Let’s preface all of this by saying there’s no need to panic in Chapel Hill just yet. Joel Berry is one of the best players in America, but North Carolina’s star guard is in the midst of a serious shooting slump — and it comes just a few weeks after an injury to his hand.
UNC suffered the worst shooting performance in program history in the loss to Michigan State — 24.6 percent from the field. Joel Berry went just 2-of-11 against the Spartans — 1-of-6 on three-pointers. This is the third time this season Berry has attempted at least 11 shots in a game, and made 25 percent or less of his attempts.
That happened only four times in 38 games during the 2016-17 season.
For the season, Berry is shooting 34.4 percent from deep, which isn’t too bad, but it’s less than expected. Berry entered his senior season as a career 37.7 percent career shooter from downtown.
Much worse though: Berry is shooting a lowly 32.8 percent from the field, and 31.4 percent on two-point field goals — both of which are career lows. He has a true shooting rate of 47.8 percent, which is also on pace to be a career worst.
Berry has been a knockdown shooter for most of his time in Carolina blue, but he’s just 9-of-33 on jump shots this season (27.3 percent), per Synergy Sports. On pick-and-roll possessions, Berry is yet to make a field goal — 0-of-14, per Synergy.
The senior guard has never been super efficient around the basket, amongst the tall trees. However, early on, it’s been even more of a struggle this year; according to Synergy, Berry is just 2-of-11 (18.2 percent) on non-post-up possessions at the basket — 0.36 points per possession.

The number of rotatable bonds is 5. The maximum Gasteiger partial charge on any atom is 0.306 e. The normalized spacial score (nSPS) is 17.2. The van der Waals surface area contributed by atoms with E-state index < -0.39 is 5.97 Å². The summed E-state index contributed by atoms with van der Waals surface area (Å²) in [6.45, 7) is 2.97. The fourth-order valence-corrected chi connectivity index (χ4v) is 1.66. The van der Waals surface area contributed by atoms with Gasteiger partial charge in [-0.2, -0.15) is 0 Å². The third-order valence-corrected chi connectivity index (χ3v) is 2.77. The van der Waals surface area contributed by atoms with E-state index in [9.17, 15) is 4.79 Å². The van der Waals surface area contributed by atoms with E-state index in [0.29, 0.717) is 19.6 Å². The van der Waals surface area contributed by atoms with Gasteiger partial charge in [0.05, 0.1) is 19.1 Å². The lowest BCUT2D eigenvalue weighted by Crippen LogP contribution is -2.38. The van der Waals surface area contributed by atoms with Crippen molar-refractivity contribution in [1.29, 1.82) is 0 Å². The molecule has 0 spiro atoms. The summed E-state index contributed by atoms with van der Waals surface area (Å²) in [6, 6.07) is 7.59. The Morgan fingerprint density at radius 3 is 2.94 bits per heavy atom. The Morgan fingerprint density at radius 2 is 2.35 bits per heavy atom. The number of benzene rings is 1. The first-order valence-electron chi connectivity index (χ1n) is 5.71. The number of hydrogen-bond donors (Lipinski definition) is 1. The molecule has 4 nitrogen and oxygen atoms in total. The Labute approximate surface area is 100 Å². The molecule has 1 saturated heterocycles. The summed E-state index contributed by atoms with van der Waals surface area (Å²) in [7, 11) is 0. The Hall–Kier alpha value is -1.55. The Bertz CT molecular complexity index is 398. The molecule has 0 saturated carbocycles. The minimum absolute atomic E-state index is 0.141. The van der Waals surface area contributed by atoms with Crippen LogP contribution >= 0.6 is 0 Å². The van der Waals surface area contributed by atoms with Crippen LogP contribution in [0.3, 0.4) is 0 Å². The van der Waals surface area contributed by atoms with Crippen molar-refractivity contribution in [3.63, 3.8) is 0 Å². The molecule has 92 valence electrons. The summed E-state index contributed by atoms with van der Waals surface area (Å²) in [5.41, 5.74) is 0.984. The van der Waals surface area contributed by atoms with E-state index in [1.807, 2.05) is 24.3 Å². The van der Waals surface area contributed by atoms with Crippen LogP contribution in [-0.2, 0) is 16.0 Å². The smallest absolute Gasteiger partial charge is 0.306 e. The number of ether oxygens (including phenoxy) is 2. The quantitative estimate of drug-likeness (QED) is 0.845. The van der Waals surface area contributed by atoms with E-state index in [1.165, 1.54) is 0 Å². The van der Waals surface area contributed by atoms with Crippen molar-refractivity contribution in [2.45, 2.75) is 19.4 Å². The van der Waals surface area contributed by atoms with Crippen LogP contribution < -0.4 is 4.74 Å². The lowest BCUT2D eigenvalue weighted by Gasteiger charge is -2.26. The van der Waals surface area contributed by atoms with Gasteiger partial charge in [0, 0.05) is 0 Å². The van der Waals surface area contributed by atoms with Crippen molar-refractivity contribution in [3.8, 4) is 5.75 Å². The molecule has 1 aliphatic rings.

One of those misses at the rim came in transition against Michigan State — when Jaren Jackson, who looks more and more like a lottery pick, chased him down from behind.
Compared to 2016-17
Now, Joel Berry is still trying to work his way back from injury, and a lot of wacky stuff can happen in a small sample size, like this. But Berry will have to adjust to a larger share of the offense now being his responsibility this season.
He’s not on an island; UNC has plenty of secondary offensive firepower. However, Justin Jackson is gone. So, too, are Kennedy Meeks, Isaiah Hicks and Tony Bradley. Defenses can load up on Berry more than ever before in his career. The return of a healthy Cameron Johnson will help, but right now, Berry is on pace for a career-high usage rate of 24.4 percent, according to Sports Reference.
This means that nearly a quarter of UNC’s possessions — when Berry is on the floor — have ended with the senior guard shooting, drawing a shooting foul or turning it over. Berry entered the season with a career usage rate of 20.2 percent — 22 percent in 2016-17.
|2016-17 FG%||2017-18 FG%|
|Jump Shots||92-of-242, 38.0 FG%||9-of-33, 27.3 FG%|
|Jump Shots (off dribble)||20-of-69, 29.0 FG%||1-of-12, 8.3 FG%|
|Pick-and-roll||32-of-83, 38.6 FG%||0-of-15, 0.0 FG%|
|At the rim||25-of-64, 39.1 FG%||2-of-11, 18.2 FG%|
*Data from Synergy Sports